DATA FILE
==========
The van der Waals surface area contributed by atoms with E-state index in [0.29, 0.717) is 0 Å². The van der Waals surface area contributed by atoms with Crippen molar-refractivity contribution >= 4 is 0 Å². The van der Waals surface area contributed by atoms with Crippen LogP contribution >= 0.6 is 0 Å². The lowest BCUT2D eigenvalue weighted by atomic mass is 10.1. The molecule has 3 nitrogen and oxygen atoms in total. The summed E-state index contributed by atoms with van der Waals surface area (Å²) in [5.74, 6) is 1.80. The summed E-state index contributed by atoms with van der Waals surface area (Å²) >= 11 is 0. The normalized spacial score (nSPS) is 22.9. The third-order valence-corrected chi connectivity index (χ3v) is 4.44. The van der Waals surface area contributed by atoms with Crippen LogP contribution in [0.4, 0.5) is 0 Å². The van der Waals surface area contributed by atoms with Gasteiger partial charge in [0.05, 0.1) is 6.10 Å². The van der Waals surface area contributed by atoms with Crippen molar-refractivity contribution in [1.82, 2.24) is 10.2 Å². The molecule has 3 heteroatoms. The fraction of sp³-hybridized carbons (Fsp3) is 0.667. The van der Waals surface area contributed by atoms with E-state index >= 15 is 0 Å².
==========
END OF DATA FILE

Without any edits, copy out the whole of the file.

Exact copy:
The van der Waals surface area contributed by atoms with E-state index in [0.29, 0.717) is 0 Å². The van der Waals surface area contributed by atoms with Crippen molar-refractivity contribution >= 4 is 0 Å². The van der Waals surface area contributed by atoms with Crippen LogP contribution >= 0.6 is 0 Å². The lowest BCUT2D eigenvalue weighted by atomic mass is 10.1. The molecule has 3 nitrogen and oxygen atoms in total. The summed E-state index contributed by atoms with van der Waals surface area (Å²) in [5.74, 6) is 1.80. The summed E-state index contributed by atoms with van der Waals surface area (Å²) >= 11 is 0. The normalized spacial score (nSPS) is 22.9. The third-order valence-corrected chi connectivity index (χ3v) is 4.44. The van der Waals surface area contributed by atoms with Crippen LogP contribution in [0.4, 0.5) is 0 Å². The van der Waals surface area contributed by atoms with Gasteiger partial charge in [0.05, 0.1) is 6.10 Å². The van der Waals surface area contributed by atoms with Crippen molar-refractivity contribution in [1.82, 2.24) is 10.2 Å². The molecule has 3 heteroatoms. The fraction of sp³-hybridized carbons (Fsp3) is 0.667. The van der Waals surface area contributed by atoms with E-state index >= 15 is 0 Å².